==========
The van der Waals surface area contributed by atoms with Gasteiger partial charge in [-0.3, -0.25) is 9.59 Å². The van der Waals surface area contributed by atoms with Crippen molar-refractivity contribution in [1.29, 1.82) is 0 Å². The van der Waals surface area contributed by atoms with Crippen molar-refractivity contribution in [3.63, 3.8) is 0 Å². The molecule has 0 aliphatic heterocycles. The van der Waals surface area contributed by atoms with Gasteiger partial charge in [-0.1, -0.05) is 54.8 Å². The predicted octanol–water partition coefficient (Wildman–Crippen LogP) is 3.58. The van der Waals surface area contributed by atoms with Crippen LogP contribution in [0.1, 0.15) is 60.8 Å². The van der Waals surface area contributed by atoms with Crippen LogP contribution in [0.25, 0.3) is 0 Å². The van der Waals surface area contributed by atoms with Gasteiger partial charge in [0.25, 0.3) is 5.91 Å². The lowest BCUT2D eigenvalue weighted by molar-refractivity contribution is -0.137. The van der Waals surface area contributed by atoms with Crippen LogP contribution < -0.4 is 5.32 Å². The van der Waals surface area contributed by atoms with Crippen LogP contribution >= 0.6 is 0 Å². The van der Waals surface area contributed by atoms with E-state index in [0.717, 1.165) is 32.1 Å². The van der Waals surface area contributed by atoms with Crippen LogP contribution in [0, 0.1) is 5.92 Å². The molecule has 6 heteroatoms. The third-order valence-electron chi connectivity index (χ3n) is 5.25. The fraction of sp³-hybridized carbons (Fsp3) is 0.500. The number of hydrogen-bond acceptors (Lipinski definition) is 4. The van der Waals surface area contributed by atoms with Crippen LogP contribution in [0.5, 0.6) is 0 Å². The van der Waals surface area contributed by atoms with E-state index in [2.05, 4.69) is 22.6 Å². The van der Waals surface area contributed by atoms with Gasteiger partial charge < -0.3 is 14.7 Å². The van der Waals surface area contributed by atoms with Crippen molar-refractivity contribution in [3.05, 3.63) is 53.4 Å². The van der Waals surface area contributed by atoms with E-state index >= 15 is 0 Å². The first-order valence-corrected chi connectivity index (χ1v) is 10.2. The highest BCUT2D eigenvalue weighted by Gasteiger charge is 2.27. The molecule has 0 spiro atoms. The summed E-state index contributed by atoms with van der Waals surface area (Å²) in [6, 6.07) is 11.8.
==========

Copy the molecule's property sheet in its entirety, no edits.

The van der Waals surface area contributed by atoms with Gasteiger partial charge in [-0.3, -0.25) is 9.59 Å². The van der Waals surface area contributed by atoms with Crippen molar-refractivity contribution in [1.29, 1.82) is 0 Å². The van der Waals surface area contributed by atoms with Crippen molar-refractivity contribution in [3.63, 3.8) is 0 Å². The molecule has 0 aliphatic heterocycles. The van der Waals surface area contributed by atoms with Gasteiger partial charge in [-0.1, -0.05) is 54.8 Å². The predicted octanol–water partition coefficient (Wildman–Crippen LogP) is 3.58. The van der Waals surface area contributed by atoms with Crippen LogP contribution in [0.1, 0.15) is 60.8 Å². The van der Waals surface area contributed by atoms with Crippen LogP contribution in [0.25, 0.3) is 0 Å². The van der Waals surface area contributed by atoms with Gasteiger partial charge in [0.25, 0.3) is 5.91 Å². The lowest BCUT2D eigenvalue weighted by molar-refractivity contribution is -0.137. The van der Waals surface area contributed by atoms with Crippen LogP contribution < -0.4 is 5.32 Å². The van der Waals surface area contributed by atoms with Crippen LogP contribution >= 0.6 is 0 Å². The van der Waals surface area contributed by atoms with E-state index in [0.717, 1.165) is 32.1 Å². The van der Waals surface area contributed by atoms with Crippen LogP contribution in [0, 0.1) is 5.92 Å². The molecule has 6 heteroatoms. The third-order valence-electron chi connectivity index (χ3n) is 5.25. The fraction of sp³-hybridized carbons (Fsp3) is 0.500. The number of hydrogen-bond acceptors (Lipinski definition) is 4. The van der Waals surface area contributed by atoms with Crippen LogP contribution in [0.5, 0.6) is 0 Å². The van der Waals surface area contributed by atoms with E-state index in [2.05, 4.69) is 22.6 Å². The van der Waals surface area contributed by atoms with Gasteiger partial charge < -0.3 is 14.7 Å². The van der Waals surface area contributed by atoms with Crippen molar-refractivity contribution in [3.05, 3.63) is 53.4 Å². The van der Waals surface area contributed by atoms with E-state index >= 15 is 0 Å². The first-order valence-corrected chi connectivity index (χ1v) is 10.2. The highest BCUT2D eigenvalue weighted by Gasteiger charge is 2.27. The molecule has 0 spiro atoms. The summed E-state index contributed by atoms with van der Waals surface area (Å²) in [6, 6.07) is 11.8.